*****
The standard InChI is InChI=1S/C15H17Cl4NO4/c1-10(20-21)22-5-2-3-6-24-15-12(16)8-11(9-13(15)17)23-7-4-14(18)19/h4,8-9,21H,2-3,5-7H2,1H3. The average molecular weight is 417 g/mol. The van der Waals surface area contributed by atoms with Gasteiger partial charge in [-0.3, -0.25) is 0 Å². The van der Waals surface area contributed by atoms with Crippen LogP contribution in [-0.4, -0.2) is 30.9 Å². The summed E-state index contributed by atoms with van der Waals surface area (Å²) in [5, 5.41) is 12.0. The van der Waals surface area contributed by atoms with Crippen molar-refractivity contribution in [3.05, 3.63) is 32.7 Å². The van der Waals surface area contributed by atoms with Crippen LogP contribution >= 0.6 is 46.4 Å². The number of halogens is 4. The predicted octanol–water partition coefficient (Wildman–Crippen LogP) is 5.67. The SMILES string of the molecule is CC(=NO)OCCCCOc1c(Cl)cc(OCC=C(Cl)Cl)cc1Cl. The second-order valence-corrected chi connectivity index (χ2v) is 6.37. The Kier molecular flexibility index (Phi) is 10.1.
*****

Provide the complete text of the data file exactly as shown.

The standard InChI is InChI=1S/C15H17Cl4NO4/c1-10(20-21)22-5-2-3-6-24-15-12(16)8-11(9-13(15)17)23-7-4-14(18)19/h4,8-9,21H,2-3,5-7H2,1H3. The average molecular weight is 417 g/mol. The van der Waals surface area contributed by atoms with Gasteiger partial charge in [-0.3, -0.25) is 0 Å². The van der Waals surface area contributed by atoms with Crippen LogP contribution in [-0.4, -0.2) is 30.9 Å². The summed E-state index contributed by atoms with van der Waals surface area (Å²) in [5, 5.41) is 12.0. The van der Waals surface area contributed by atoms with Crippen molar-refractivity contribution in [3.05, 3.63) is 32.7 Å². The van der Waals surface area contributed by atoms with Crippen LogP contribution >= 0.6 is 46.4 Å². The number of halogens is 4. The predicted octanol–water partition coefficient (Wildman–Crippen LogP) is 5.67. The SMILES string of the molecule is CC(=NO)OCCCCOc1c(Cl)cc(OCC=C(Cl)Cl)cc1Cl. The second-order valence-corrected chi connectivity index (χ2v) is 6.37. The Kier molecular flexibility index (Phi) is 10.1.